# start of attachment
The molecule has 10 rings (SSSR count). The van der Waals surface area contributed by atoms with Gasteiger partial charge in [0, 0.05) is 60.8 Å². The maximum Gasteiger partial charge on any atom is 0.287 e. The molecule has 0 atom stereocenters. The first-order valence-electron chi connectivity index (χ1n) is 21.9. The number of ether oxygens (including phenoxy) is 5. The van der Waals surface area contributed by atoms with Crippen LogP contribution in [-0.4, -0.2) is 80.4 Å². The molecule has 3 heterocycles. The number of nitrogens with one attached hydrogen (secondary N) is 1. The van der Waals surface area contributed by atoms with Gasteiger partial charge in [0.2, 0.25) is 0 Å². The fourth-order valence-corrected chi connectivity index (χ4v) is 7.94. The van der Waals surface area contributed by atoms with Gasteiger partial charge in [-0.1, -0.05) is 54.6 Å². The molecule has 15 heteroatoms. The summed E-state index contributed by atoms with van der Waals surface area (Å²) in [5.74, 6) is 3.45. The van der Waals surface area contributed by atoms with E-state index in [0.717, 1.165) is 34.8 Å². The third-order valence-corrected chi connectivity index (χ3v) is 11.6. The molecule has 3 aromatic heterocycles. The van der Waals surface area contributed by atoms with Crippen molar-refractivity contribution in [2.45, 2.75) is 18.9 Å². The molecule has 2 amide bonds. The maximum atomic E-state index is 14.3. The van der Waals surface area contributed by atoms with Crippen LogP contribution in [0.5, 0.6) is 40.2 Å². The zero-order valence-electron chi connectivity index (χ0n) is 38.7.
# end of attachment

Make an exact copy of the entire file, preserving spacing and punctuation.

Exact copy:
The molecule has 10 rings (SSSR count). The van der Waals surface area contributed by atoms with Gasteiger partial charge in [0, 0.05) is 60.8 Å². The maximum Gasteiger partial charge on any atom is 0.287 e. The molecule has 0 atom stereocenters. The first-order valence-electron chi connectivity index (χ1n) is 21.9. The number of ether oxygens (including phenoxy) is 5. The van der Waals surface area contributed by atoms with Crippen LogP contribution in [-0.4, -0.2) is 80.4 Å². The molecule has 3 heterocycles. The number of nitrogens with one attached hydrogen (secondary N) is 1. The van der Waals surface area contributed by atoms with Gasteiger partial charge in [0.2, 0.25) is 0 Å². The fourth-order valence-corrected chi connectivity index (χ4v) is 7.94. The van der Waals surface area contributed by atoms with Gasteiger partial charge in [-0.1, -0.05) is 54.6 Å². The molecule has 15 heteroatoms. The summed E-state index contributed by atoms with van der Waals surface area (Å²) in [5.74, 6) is 3.45. The van der Waals surface area contributed by atoms with E-state index in [0.717, 1.165) is 34.8 Å². The third-order valence-corrected chi connectivity index (χ3v) is 11.6. The molecule has 3 aromatic heterocycles. The van der Waals surface area contributed by atoms with Crippen molar-refractivity contribution in [2.45, 2.75) is 18.9 Å². The molecule has 2 amide bonds. The maximum atomic E-state index is 14.3. The van der Waals surface area contributed by atoms with Crippen LogP contribution in [0.5, 0.6) is 40.2 Å². The zero-order valence-electron chi connectivity index (χ0n) is 38.7.